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The Individuals with Disabilities Education Improvement Act (IDEA 2004)

The major purpose of the Individuals with Disabilities Education Improvement Act is to ensure that all children with disabilities have available to them a free appropriate public education that emphasizes special education and related services designed to meet their unique needs and prepare them for further education, employment, and independent living.  The many changes align the provisions of IDEA with No Child Left Behind.  The regulations for IDEA assure children with disabilities and their parents the following basic rights:

1.  A Free, Appropriate, Public Education (FAPE):

  • Free – no cost to parents
  • Appropriate – suited to the individual needs of the child
  • Public – provided by or paid for by the public school system
  • Education – including extracurricular activities – what this law is all about!

2.  Appropriate Evaluation:

  • Evaluators must be knowledgeable and trained.
  • A variety of instruments and procedures must be used to gather information about the student. Input from the child’s parents must be included.
  • Tests and other procedures must be selected and administered so as not to be discriminatory on a racial or cultural basis.
  • There is a 60-day timeframe from the receipt of parental consent for initial evaluation until the evaluation is conducted, except in CT State regulations establish a 45-school day timeframe from time referral is received to the implementation of the IEP.

3.  Individualized Education Program:

  • Each child with a disability who is eligible for special education and related services must have an IEP, a written statement that is developed, revised and revised in accordance with the law.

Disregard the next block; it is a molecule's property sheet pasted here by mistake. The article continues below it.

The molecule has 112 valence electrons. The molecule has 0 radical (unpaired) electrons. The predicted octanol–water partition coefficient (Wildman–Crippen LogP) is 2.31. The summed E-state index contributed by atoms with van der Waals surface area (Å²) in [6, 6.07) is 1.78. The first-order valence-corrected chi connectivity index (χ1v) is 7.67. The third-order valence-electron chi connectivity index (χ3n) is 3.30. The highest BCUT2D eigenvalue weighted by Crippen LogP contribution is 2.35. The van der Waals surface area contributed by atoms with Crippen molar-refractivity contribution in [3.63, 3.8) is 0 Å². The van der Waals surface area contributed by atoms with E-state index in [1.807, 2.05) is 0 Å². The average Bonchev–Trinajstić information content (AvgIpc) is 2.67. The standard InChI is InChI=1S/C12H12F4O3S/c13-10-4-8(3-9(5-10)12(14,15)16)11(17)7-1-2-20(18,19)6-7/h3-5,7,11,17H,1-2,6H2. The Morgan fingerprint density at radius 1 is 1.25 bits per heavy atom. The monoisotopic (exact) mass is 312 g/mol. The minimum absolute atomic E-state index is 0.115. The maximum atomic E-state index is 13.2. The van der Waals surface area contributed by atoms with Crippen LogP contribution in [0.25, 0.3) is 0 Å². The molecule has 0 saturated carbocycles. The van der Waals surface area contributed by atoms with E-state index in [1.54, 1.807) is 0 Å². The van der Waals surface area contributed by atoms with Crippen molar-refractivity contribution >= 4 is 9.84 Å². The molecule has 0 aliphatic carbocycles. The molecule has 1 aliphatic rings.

4.  Least Restrictive Environment:

  • “…the presumption that children with disabilities are most appropriately educated with their nondisabled peers…unless the nature or severity of the disability of a child is such that education in regular classes with the use of supplementary aids and service cannot be readily achieved.”

5.  Parent and Student Participation in Decision Making:

  • Parents participate by:
    • Attending and participating in the PPT meeting
    • Giving consent for evaluation and initial placement of their child
    • Helping the team understand their child
    • Helping design the IEP
  • Students participate by:
    • Helping design the IEP
    • Expressing preferences and interests, particularly during transition planning

6.  Procedural Safeguards:

  • Safeguards to ensure:
    • That the rights of children with disabilities and their parents are protected.
    • That students with disabilities and their parents are provided with the information they need to make educational decisions.
    • That procedures and mechanisms are in place to resolve disagreements between parties.
  • Procedural Safeguards include:
    • Prior written notice
    • Parent consent
    • Independent Education Evaluation
    • Parent access to educational records
    • Dispute Resolution Options

Click for a PDF version of Individuals with Disabilities Education Improvement Act (IDEA 2004).

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